THE Peninsula Dementia Action Group is holding an information session to mark World Alzheimer’s Day on Thursday 21 September.
The event in the Village Hub dining room at The Village Glen, Rosebud, is titled “Dementia in My Community”.
Dementia is a broad term which describes a collection of symptoms that are caused by disorders affecting the brain. The free event includes morning tea and a performance by the Village Singers Choir, 9.30am.
Alzheimer’s Victoria will present an Understanding Dementia session and people living with dementia will share their stories while a panel of health professionals will discuss dementia and answer questions.
Literature will be available so that those attending can learn about the condition and what a dementia-friendly community may look like.
Peninsula Dementia Action Group’s Gregory Pratt said the condition was the “single greatest cause of disability among older Australians and, at this point, there is no known cure”.
“It is the condition that older Australians worry about more than any other,” he said.
The total estimated worldwide costs of dementia were US$818 billion in 2015. If dementia were a country, it would be the world’s 18th largest economy.
Not all older people get dementia. It is not a normal part of ageing. Dementia can happen to anybody, but it is more common after the age of 65 years. People in their 40s and 50s can also have dementia.
“With one of the highest proportions of older residents in Australia, the Mornington Peninsula Shire has the second highest prevalence of dementia in Victoria, and this is projected to continue for the next 40 years,” Mr Pratt said.
“We are all likely to come into contact with a person living with dementia, such as a neighbour, fellow club member, person you’ve met in the street, family member or friend. Many don’t know there is community support available or how to find it.”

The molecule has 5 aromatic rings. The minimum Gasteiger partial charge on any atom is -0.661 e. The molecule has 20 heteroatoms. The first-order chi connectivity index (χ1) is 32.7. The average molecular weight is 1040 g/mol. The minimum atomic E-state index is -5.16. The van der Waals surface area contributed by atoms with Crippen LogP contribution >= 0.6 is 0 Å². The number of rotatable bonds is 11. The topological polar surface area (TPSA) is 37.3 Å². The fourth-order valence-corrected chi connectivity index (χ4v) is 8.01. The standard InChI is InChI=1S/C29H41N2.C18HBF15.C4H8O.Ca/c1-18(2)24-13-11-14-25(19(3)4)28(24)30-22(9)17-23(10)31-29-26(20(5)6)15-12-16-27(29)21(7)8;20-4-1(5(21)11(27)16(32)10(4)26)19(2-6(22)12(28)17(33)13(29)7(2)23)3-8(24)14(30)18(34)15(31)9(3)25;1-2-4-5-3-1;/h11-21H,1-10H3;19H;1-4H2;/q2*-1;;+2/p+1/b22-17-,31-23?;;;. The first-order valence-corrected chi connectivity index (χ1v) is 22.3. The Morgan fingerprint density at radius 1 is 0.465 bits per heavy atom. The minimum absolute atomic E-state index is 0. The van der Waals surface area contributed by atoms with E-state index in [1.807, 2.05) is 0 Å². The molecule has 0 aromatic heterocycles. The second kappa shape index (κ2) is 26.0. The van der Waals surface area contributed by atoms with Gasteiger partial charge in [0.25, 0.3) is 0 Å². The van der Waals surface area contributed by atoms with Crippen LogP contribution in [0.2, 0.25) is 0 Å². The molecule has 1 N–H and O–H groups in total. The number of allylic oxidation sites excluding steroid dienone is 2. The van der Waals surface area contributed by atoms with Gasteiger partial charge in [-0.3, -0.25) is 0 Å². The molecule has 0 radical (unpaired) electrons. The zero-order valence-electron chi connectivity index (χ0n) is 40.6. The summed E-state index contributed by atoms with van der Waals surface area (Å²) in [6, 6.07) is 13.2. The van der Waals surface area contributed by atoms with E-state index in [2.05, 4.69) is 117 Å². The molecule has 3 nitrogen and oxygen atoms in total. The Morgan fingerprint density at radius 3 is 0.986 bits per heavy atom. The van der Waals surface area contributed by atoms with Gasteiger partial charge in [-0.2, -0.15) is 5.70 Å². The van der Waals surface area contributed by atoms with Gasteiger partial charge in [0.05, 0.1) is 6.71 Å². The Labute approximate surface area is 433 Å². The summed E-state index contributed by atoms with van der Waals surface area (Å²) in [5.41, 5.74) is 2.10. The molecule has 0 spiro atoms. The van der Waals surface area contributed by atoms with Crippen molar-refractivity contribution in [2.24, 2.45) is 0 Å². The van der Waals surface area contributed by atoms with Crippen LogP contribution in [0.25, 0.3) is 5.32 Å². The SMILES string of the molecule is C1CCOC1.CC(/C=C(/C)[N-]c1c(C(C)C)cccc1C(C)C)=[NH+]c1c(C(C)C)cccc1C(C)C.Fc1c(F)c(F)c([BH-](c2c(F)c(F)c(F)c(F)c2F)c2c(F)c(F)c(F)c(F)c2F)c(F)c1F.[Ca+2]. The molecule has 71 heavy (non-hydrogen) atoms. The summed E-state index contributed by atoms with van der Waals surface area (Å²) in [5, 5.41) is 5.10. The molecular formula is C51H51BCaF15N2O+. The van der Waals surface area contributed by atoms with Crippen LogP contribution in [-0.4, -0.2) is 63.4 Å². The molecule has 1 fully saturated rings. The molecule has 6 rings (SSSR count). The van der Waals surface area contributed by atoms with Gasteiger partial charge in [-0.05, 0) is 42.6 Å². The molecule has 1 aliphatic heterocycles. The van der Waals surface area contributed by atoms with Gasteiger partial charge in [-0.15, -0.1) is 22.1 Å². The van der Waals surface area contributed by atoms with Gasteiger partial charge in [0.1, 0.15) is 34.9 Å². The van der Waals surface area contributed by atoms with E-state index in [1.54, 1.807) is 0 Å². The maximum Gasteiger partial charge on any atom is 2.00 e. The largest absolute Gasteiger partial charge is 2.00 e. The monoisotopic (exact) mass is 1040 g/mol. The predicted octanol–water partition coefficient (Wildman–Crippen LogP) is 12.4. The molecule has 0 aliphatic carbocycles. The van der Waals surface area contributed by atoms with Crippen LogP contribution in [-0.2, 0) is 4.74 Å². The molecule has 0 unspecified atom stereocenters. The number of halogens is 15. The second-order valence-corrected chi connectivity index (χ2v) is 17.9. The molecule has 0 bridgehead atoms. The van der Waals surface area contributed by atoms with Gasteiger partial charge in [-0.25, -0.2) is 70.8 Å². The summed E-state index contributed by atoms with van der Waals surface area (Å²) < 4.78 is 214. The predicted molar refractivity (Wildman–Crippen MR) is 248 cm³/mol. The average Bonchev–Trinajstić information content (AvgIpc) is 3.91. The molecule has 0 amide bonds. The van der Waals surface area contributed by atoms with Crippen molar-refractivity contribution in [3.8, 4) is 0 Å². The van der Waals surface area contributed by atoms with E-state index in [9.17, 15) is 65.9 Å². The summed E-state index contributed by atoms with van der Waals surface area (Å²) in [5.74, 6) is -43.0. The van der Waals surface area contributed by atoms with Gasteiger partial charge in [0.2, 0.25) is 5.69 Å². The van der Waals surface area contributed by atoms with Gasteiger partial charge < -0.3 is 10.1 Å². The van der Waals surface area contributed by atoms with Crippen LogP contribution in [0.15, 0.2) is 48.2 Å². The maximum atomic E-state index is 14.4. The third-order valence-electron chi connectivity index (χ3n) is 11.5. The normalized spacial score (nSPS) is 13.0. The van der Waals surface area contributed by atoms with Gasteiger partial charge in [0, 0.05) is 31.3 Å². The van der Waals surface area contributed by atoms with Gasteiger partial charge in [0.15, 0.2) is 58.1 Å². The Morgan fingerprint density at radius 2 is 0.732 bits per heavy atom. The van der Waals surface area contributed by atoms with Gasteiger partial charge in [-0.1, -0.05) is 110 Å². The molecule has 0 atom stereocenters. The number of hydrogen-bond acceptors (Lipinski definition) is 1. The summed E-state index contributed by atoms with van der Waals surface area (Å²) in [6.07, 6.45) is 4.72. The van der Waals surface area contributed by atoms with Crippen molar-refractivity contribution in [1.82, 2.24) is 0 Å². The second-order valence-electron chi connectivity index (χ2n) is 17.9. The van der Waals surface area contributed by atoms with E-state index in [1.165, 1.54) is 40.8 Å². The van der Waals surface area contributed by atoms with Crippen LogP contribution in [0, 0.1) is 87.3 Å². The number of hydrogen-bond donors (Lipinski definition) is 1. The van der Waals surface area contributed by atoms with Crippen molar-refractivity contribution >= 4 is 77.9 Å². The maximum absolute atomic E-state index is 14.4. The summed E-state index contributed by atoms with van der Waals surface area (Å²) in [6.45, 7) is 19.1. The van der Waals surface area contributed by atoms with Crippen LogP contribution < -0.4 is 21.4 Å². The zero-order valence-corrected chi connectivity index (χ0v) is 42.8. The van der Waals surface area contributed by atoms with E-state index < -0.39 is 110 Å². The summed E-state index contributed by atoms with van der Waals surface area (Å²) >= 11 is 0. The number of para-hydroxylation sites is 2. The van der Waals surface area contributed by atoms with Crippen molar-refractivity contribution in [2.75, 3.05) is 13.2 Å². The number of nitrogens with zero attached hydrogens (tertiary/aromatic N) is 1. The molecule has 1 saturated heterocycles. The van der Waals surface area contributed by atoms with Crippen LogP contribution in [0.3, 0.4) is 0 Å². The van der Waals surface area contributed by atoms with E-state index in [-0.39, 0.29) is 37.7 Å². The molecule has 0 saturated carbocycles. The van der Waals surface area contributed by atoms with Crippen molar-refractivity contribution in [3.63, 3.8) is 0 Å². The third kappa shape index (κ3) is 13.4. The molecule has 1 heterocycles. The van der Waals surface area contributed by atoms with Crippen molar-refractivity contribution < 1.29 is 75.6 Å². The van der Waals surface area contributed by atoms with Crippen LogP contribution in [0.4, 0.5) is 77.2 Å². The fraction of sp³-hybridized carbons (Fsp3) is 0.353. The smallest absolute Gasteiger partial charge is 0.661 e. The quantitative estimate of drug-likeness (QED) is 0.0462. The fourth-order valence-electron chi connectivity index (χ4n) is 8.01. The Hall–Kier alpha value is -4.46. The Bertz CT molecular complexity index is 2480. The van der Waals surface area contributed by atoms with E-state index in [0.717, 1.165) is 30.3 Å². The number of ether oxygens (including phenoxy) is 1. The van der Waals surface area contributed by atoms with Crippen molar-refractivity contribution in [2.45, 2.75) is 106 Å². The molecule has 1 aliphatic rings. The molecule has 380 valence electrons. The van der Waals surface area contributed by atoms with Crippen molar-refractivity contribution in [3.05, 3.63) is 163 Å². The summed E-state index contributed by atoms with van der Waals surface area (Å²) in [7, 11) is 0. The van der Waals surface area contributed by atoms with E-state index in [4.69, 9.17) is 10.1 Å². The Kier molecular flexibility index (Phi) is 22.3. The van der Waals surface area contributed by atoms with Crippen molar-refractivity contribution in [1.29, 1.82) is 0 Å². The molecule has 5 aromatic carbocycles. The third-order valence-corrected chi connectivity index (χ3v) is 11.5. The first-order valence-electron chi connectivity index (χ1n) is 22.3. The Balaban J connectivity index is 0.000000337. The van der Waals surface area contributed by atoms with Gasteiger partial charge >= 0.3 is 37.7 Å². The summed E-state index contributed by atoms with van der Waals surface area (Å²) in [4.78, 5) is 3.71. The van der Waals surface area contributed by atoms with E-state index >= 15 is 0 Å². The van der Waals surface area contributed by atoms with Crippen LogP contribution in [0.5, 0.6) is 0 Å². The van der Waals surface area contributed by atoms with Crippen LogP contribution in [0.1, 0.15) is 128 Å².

There are many different forms of dementia and each has its own causes. It may affect thinking, communication, memory, behaviour and the ability to perform everyday tasks. Every case is unique and the symptoms and progression may present differently in sufferers.
For many families, the social network diminishes as the dementia unfolds. Alzheimer’s Victoria advises that the best way to help someone with dementia is to stay interested, stay in touch and let them know they are valued. Understanding, support and inclusion can make an enormous difference to the quality of life for families living with dementia.
Mr Pratt suggests people “learn a little about dementia”.
“People living with dementia are working hard to make sense of their world, to see through the confusion and deal with their symptoms.
“So, don’t take personally mistakes and mix-ups due to a person’s memory loss. He or she may forget your name but they retain their feelings and emotions and will remember that they like you.
“If the person with dementia appears difficult, it is not deliberate.”
For details and to RSVP call Dina Hewitt 87813400 or email firstname.lastname@example.org